Our Lady of Guadalupe has been celebrated and revered in Mexico for nearly five centuries. As the story goes, in December of the year 1531 at the hill of Tepeyac in Tenochtitlan (what is now Mexico City), a vision of a girl about 15 or 16 years of age, surrounded by light, appeared to the Indian peasant Juan Diego. She spoke to him in Nahuatl, his language, asking that a church be built in her honor. Juan Diego recognized her as the Virgin Mary, and when he went to the Archbishop of Mexico City, he was instructed to return to Tepeyac Hill and ask the girl for a miraculous sign that would prove her identity.
When Juan Diego returned home, he saw that his uncle was dying and en route to get a priest, he encountered the Virgin of Guadalupe who assured him his uncle had been healed. That was the first of four miraculous signs. Another was to send Juan Diego to gather flowers from the top of Tepeyac Hill in December, when nothing would have been in bloom. Juan Diego came back with Castilian roses from the barren hilltop. The Virgin arranged these flowers in his cloak, and when Juan Diego opened that cloak before the bishop, the flowers fell to the floor. In their place was imprinted the image of the Virgin.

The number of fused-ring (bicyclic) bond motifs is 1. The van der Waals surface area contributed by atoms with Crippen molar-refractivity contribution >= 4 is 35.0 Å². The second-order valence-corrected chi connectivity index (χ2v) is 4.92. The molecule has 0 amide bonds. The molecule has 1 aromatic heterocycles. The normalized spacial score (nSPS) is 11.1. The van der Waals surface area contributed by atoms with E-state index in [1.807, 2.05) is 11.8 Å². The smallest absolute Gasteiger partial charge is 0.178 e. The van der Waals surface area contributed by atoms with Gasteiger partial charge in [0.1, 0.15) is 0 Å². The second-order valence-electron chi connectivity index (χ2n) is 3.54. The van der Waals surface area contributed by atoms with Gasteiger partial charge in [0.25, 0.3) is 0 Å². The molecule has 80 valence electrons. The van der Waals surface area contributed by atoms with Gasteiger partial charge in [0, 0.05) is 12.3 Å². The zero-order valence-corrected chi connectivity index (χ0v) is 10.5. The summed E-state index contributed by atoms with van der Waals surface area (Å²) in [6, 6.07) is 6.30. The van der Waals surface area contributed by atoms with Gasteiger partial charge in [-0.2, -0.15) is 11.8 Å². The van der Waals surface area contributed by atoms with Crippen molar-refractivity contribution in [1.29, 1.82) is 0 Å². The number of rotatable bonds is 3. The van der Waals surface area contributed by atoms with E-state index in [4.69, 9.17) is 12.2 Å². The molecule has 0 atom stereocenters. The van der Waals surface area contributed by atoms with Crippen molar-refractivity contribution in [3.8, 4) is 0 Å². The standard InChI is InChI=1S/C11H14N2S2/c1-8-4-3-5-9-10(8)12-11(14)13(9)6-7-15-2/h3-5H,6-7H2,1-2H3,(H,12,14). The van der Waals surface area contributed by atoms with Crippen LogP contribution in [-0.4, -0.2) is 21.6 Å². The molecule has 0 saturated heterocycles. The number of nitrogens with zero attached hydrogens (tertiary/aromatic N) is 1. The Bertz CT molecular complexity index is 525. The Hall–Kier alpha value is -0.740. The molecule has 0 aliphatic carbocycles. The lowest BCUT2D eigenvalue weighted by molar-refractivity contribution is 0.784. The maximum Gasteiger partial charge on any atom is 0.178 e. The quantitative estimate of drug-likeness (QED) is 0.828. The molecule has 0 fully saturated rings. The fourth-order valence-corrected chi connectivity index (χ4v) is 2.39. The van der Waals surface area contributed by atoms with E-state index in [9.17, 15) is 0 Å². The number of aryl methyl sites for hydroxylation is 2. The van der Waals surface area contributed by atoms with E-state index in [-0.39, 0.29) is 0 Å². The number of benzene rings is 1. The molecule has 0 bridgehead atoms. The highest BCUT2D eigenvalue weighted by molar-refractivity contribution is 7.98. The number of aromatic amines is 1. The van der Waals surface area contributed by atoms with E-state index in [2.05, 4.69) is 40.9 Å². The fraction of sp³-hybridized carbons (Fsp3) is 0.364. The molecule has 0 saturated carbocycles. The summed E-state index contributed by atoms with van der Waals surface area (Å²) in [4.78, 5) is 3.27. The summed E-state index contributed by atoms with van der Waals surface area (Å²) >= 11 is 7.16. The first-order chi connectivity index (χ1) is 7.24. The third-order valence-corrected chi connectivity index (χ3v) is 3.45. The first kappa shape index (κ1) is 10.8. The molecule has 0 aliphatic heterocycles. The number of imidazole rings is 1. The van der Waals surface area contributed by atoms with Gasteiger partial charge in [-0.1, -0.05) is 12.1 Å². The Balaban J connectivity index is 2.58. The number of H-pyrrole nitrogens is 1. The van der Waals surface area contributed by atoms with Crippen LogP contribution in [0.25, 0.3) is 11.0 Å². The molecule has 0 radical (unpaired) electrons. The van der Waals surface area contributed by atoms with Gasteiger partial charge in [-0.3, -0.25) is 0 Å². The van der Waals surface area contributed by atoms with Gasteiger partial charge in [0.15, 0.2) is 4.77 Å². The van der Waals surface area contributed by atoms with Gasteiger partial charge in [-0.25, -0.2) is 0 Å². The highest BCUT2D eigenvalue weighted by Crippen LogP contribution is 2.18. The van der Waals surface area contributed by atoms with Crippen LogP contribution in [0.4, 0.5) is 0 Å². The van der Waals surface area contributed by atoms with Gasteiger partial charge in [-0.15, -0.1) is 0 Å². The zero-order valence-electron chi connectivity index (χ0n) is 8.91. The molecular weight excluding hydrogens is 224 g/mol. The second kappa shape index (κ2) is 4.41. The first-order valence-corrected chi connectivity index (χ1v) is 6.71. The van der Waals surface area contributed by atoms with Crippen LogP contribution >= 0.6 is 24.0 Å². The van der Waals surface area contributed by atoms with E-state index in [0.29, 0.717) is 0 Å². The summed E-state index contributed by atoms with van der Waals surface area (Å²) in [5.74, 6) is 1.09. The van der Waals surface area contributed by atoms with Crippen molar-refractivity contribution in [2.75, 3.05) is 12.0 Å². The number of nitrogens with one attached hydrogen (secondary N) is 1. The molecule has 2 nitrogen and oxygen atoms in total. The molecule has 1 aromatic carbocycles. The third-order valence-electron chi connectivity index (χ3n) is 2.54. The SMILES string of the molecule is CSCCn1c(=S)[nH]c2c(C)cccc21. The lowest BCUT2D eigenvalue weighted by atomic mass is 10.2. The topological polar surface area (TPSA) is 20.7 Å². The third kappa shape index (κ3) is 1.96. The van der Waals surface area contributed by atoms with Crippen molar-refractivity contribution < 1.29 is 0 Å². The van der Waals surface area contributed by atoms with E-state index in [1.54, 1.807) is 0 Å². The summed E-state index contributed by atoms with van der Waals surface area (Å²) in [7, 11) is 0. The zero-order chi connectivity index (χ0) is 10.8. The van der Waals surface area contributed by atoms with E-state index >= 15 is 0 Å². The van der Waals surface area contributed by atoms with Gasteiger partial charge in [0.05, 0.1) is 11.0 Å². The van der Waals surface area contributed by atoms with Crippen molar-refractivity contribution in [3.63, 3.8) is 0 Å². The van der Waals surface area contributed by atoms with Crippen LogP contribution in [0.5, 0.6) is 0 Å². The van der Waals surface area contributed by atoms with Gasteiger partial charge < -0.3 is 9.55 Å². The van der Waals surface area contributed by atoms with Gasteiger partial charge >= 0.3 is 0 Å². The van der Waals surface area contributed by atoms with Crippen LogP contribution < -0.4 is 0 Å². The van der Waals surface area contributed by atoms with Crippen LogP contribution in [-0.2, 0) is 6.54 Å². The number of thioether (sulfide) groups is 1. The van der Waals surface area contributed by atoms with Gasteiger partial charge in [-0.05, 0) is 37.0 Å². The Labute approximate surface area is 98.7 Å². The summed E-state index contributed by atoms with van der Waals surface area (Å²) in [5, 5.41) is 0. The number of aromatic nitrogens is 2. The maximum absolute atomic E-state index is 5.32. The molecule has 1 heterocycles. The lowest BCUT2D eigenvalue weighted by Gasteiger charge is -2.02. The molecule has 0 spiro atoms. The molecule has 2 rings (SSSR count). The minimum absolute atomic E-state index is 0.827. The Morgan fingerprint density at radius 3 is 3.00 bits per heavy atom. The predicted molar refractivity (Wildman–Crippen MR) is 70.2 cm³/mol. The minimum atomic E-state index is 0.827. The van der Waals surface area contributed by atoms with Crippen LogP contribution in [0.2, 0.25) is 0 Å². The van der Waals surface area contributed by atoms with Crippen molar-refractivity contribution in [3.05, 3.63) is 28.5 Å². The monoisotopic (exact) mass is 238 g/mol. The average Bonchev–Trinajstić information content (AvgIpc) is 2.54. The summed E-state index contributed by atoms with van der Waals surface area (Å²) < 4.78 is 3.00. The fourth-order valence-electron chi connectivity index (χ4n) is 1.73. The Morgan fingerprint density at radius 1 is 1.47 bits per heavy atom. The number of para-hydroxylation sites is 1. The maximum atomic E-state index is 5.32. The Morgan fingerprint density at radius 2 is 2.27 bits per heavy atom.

When Guadalupe Reyes was growing up in Oaxaca, Mexico, this was one of her favorite stories told by her grandmother. Both were named Guadalupe. Reyes’ grandmother would take her to church for the Our Lady of Guadalupe celebration every December 12 — also the grandmother’s birthday — and tell her the story of Juan Diego and the Virgin. “She took us to places where the appearances of the Virgin occurred,” recounts Reyes. “I loved listening to those stories. I am Catholic, and I believe in the Virgin of Guadalupe strongly. Every time I feel worry, I pray to her, and I feel she listens to me.”
Reyes is putting the finishing touches on “Cubreme con tu Manto” (“Cover Me with your Mantle”). At the center of the enormous, lushly painted canvas is a young woman encircled with a large green cloak. The figure is holding a rosary, symbolizing the artist’s faith. Her face is painted white, with blue circles around her eyes and nose. Red twigs grow from a green tree trunk, and a large mystical butterfly looms overhead. Behind a brick wall is a large industrial city.
“The mantle is from the Virgin of Guadalupe,” says Reyes. “So ‘Cover Me with Your Mantle’ means I want the Virgin of Guadalupe to protect us.”
Reyes often uses herself as a model — “I am a very willing and inexpensive model” — but here she has used a Mexican immigrant to model the central figure “who symbolizes every Mexican who sees in herself the desire to immigrate to this country because she wants to have a better life.”
Reyes’ paintings are filled with magical realism, stories, symbolism, fantasy, and dreams. The butterfly in “Cubreme con tu Manto” signifies rebirth and liberty. The red branches are full of blood, says Reyes, representing the connection between faith and life, and the Virgin’s cloak is attached to the tree, and the tree is attached to the heart. A little dress hangs from the tree, homage to the artist’s muse, Frida Kahlo. Reyes quotes Kahlo: “I may be in America, but only my dress hangs there. My life is in Mexico.”